It argues these initiatives are critical for keeping US farmers in business.
The ADC said the situation has been made more challenging because the SBA announced the funds for the PPP and EIDL have dried up due to the high demand for these assistance loans.
The impact of COVID-19 means there has been 28% decline in fluid milk demand, which was used to produce cheese, and a 34% decline in demand for nonfat dry milk, which had been used by restaurants and schools. As these businesses and institutions remain closed, so do their market for dairy products, the organization said.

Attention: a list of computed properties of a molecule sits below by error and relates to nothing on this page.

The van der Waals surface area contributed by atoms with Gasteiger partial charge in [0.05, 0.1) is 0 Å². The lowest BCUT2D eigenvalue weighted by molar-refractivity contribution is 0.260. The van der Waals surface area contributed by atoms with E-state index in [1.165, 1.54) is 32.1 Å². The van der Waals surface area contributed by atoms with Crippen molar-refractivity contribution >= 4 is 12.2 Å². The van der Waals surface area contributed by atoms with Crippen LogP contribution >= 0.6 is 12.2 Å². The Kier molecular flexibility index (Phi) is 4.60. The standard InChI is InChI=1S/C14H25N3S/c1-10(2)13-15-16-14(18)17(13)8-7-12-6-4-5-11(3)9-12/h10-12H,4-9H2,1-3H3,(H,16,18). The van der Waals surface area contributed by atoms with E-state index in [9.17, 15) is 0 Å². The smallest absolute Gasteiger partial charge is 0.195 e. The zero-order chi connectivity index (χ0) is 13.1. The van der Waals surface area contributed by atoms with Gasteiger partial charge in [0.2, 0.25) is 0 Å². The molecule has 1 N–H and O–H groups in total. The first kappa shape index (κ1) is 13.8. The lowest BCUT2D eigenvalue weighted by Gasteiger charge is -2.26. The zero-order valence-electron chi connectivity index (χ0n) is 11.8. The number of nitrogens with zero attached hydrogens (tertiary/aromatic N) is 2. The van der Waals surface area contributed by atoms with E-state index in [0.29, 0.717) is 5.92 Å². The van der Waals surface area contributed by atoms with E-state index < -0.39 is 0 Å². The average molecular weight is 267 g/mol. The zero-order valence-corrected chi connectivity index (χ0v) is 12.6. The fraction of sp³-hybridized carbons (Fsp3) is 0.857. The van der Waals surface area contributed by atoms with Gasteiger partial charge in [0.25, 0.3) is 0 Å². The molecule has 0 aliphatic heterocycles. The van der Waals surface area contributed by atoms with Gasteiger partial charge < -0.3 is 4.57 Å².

The ADC said farmers have been asked by their milk cooperatives and processors to dispose of milk because there simply is nowhere for it to go.
With milk prices dropping, the farmers who are not forced to dispose of their milk, are paid $5.00-$6.00 less for every hundred pounds of milk they ship, which the ADC said does not cover the costs to produce the milk.
And it argued that, while the USDA recently announced a financial assistance program for farmers, the amount of resources in the program will not come close to break even.
The ADC said Congress needs to replenish funds to SBA relief programs to allow the PPP and EIDL programs to continue providing assistance to small businesses and their employees.